The Dead Eels is Daud's second mission and, mechanically speaking, mostly functions as a retread of Dishonored-proper. It certainly tries to be different by pitting the Hatters (a faction introduced in The Knife of Dunwall) against The Dead Eels as a hyper violent, Sharks versus Jets breed of warring gangs. It opens with Daud as a voyeur (or participant, I guess) to a street battle between the two brooding factions and, while snooping around the dilapidated rooftops and alleyways, I was witnesses to several more of these seemingly spontaneous battles. The issue is these fights animated awkwardly and any personality earned by the participants during the ruckus immediately dissipates after the fight concludes. This made it seem like some sort of Civic War reenactment than any sort of believable, lethal scuffle. Still, it's a neat idea and Arkane gets points for trying something new along the way.
The final mission, Delilah's Masterwork, is the star of the show. The back story of the Brigmore family - a clan whose wealth was based on timber and subsequently ruined in the advent of whale oil - means, finally, we're leaving Dunwall. Upon arriving at Brigmore Manner I was greeted by a rather odd circumstance; nature. Brigmore Manor’s expansive and green front yard was a neon punch in the face, especially after hours of staring at ruined architecture and muted colors. That art style certainly had its place, Dishonored mood thrives as a dreary dystopia, but the contrast exhibited through Brigmore Manner's outdoors was both noted and appreciated.
Delilah’s Masterwork also has the most going for it when it comes to new ideas and challenges. When left alone, Gravehounds function like normal hounds from Dishonored-proper. When taken down either by sleep dart or lethal force, they come back. There is a way to ultimately kill them and it isn't too hard to figure out, but it presents a different challenge when you're packed in a room with a handful of those terrifying things. The titular witches also present their own unique set of challenges. Their penchant for frivolous teleportation threw a wrench in my usual observe-and-act style of play. That's a nice way of saying they drove me nuts and severely implemented my standard operating procedure of non-lethally disabling everyone on the premises, but I managed to have my way after a modest change in approach. It was actually a welcomed change after The Brigmore Witches’ routine (well, by Dishonored's standards) previous levels.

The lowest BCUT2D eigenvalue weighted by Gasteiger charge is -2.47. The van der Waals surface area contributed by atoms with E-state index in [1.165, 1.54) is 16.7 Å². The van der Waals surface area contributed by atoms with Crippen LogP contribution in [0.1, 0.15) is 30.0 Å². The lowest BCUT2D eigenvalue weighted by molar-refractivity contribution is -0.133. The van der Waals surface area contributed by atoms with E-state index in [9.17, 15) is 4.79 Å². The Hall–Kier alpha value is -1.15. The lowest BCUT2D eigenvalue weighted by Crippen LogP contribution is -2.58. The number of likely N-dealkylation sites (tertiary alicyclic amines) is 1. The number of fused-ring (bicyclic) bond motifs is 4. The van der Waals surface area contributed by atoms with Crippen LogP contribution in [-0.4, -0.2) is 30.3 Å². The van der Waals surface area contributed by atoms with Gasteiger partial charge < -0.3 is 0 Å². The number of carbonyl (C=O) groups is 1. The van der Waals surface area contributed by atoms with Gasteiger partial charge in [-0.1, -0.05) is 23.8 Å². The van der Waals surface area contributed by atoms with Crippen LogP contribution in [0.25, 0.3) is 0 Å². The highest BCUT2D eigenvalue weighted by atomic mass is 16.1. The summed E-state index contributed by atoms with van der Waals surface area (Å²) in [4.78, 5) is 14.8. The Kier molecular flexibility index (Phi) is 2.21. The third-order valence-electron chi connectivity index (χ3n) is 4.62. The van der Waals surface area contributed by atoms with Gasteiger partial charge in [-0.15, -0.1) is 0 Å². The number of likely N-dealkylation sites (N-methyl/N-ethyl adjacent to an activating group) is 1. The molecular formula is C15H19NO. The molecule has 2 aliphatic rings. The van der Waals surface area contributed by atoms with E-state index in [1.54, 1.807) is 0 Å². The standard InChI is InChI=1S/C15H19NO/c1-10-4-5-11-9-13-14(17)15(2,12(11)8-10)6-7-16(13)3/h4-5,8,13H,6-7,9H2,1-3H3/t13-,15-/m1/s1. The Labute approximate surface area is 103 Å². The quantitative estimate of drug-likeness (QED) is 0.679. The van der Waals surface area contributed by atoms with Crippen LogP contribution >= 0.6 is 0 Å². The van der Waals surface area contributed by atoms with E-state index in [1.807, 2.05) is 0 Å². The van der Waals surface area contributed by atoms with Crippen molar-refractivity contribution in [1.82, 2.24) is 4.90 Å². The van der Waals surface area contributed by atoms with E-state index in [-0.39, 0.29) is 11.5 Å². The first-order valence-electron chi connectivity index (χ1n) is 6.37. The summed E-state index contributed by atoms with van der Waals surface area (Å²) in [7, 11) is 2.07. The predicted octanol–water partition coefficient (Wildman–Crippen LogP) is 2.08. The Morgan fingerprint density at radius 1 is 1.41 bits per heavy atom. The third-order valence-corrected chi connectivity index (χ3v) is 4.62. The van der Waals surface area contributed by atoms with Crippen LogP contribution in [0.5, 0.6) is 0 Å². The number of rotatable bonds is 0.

And then there's Delilah. Her introduction in The Knife of Dunwall opened another line of supernatural possibility. Special powers and occult behavior had previously been exclusively afforded to those bearing The Outsider’s Mark, but throwing witches into the mix introduced a whole new set of possibilities to Dishonored’s world. Delilah's ultimate plan obliges this potential affliction and raises the stakes right to the point of breaking Dishonored's narrative. It doesn't break though, and the way it (and Daud's fate) find their way into Dishonored's main thread is both clever and plausible. It's also vastly reflective of your previous actions; NPC dialogue, for example, cites both major world events and previous exploits undertaken in The Knife of Dunwall.
As expected, The Brigmore Witches functions as the opposite half of The Knife of Dunwall. Both are tremendous values for their price, offering what’s effectively a $20 b-campaign to Dishonored. The idea of single player downloadable content offering a meaningful narrative and a familiar yet engaging mechanics sounds like an idea all ambitious games should exhibit, but for whatever reason it rarely happens. The Brigmore Witches is another exception to the unfortunate rule. Who could have predicted that creating meaningful and imaginative content would produce an indebted and eager response from its audience?